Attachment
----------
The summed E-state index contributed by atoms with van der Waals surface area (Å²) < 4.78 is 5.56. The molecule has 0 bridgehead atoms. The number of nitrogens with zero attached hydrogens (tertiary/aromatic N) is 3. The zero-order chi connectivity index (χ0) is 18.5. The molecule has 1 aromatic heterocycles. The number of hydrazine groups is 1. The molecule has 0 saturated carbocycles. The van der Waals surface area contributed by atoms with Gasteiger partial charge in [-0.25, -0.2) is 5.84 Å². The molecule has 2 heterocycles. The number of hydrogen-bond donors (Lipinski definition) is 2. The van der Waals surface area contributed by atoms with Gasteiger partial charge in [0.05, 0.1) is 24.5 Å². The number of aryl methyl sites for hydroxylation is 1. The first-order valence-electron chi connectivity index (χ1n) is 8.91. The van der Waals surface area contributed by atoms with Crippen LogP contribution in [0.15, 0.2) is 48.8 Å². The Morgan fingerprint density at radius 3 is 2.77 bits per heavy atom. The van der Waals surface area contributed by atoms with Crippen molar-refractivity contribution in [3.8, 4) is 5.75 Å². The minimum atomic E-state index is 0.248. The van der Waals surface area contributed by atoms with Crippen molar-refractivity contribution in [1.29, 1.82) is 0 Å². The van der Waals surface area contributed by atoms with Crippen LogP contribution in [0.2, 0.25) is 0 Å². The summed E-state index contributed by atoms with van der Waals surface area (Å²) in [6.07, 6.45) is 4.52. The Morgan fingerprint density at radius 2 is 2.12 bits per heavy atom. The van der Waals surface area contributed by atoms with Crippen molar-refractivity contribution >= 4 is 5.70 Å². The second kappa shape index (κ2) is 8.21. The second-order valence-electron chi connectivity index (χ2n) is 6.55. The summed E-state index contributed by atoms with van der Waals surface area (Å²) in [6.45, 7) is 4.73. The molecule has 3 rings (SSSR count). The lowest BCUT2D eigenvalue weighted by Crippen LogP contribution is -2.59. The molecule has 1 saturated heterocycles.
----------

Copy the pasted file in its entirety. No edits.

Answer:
The summed E-state index contributed by atoms with van der Waals surface area (Å²) < 4.78 is 5.56. The molecule has 0 bridgehead atoms. The number of nitrogens with zero attached hydrogens (tertiary/aromatic N) is 3. The zero-order chi connectivity index (χ0) is 18.5. The molecule has 1 aromatic heterocycles. The number of hydrazine groups is 1. The molecule has 0 saturated carbocycles. The van der Waals surface area contributed by atoms with Gasteiger partial charge in [-0.25, -0.2) is 5.84 Å². The molecule has 2 heterocycles. The number of hydrogen-bond donors (Lipinski definition) is 2. The van der Waals surface area contributed by atoms with Gasteiger partial charge in [0.05, 0.1) is 24.5 Å². The number of aryl methyl sites for hydroxylation is 1. The first-order valence-electron chi connectivity index (χ1n) is 8.91. The van der Waals surface area contributed by atoms with Crippen LogP contribution in [0.15, 0.2) is 48.8 Å². The Morgan fingerprint density at radius 3 is 2.77 bits per heavy atom. The van der Waals surface area contributed by atoms with Crippen molar-refractivity contribution in [3.8, 4) is 5.75 Å². The minimum atomic E-state index is 0.248. The van der Waals surface area contributed by atoms with Crippen molar-refractivity contribution in [1.29, 1.82) is 0 Å². The van der Waals surface area contributed by atoms with Crippen LogP contribution in [0.2, 0.25) is 0 Å². The summed E-state index contributed by atoms with van der Waals surface area (Å²) in [6.07, 6.45) is 4.52. The Morgan fingerprint density at radius 2 is 2.12 bits per heavy atom. The van der Waals surface area contributed by atoms with Crippen molar-refractivity contribution >= 4 is 5.70 Å². The second kappa shape index (κ2) is 8.21. The second-order valence-electron chi connectivity index (χ2n) is 6.55. The summed E-state index contributed by atoms with van der Waals surface area (Å²) in [6.45, 7) is 4.73. The molecule has 3 rings (SSSR count). The lowest BCUT2D eigenvalue weighted by Crippen LogP contribution is -2.59. The molecule has 1 saturated heterocycles.